Tips on Internal Control over Cash for SMEs

From one of the world’s most successful businesspeople – Bill Gates said “Treatment without prevention is simply unsustainable.” Despite this statement made in context of health care, it perfectly fits in the business world. In today’s highly competitive business environment, a company’s edge cannot be sustained only by way of promotion of business through an aggressive business strategy that largely focuses on growing sales volumes and gross profit. Of equal importance to a business is a relationship of trust with its staff, suppliers, clients and other business partners. To build up and maintain such a relationship, the organization has to uphold an ethical culture and put in place a system of effective internal control, to be fostered through good governance.

Very often, business analysts say that poor cash management is the main reason for business failure. It is widely believed that poor cash management is probably one of the biggest challenges that hinder entrepreneurs from progressing.

Understanding the basic concepts of cash management and the key internal control measures will help you plan for the unforeseen eventualities that nearly every business faces.

Internal controls are systematic measures instituted by an organization to conduct its business in an orderly and efficient manner, safeguard its assets and resources, deter and detect errors, fraud, and theft, ensure accuracy and completeness of its accounting data, produce reliable and timely financial and management information, and ensure adherence to its policies and plans. Such measures may include techniques such as such as reviews, checks and balances, methods and procedures.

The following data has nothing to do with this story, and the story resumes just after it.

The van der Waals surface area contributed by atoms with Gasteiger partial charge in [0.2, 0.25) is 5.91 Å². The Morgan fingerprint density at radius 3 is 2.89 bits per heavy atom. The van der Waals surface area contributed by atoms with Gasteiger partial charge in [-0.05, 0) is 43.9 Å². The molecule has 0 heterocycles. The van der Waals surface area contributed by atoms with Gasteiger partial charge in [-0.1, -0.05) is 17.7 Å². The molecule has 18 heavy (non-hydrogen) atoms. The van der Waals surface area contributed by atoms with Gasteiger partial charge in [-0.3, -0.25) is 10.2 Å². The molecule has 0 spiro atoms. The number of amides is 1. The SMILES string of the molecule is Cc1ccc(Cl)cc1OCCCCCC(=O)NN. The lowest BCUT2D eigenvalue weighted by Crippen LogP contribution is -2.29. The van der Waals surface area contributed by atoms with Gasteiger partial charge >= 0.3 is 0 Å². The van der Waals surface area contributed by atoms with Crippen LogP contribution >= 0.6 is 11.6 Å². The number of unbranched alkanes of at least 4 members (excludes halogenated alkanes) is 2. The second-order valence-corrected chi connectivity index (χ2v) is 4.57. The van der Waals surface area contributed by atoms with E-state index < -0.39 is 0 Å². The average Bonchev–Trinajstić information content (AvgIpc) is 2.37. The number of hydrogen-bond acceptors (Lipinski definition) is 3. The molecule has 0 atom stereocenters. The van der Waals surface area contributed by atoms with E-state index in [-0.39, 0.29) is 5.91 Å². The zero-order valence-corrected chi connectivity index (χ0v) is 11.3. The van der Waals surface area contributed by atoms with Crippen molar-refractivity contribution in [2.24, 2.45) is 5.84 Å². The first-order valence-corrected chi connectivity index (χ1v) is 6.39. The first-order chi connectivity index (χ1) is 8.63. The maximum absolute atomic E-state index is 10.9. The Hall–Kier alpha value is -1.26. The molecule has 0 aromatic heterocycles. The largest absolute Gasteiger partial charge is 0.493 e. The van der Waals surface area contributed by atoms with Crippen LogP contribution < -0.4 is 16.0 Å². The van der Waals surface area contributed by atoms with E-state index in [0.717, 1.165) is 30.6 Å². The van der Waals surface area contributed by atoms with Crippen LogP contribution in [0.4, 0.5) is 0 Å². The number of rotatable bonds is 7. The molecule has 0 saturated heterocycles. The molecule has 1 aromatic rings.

All businesses including SMEs have internal controls, be it structured or not. The non-existence of documented controls does not mean they do not exist. Whether it is a small market stall in the Nakasero market, a grocery in Kalerwe or even a “Jua Kali” business in Katwe, these businesses have some means of obtaining security over the cash and inventory left at the end of the day. There are other examples of internal controls in every aspect of our daily lives. Some of the basic ones include assigning specific staff for handling cash, having a lockable drawer for cash at the business premises and cross-checking our bank statements at the end of the month.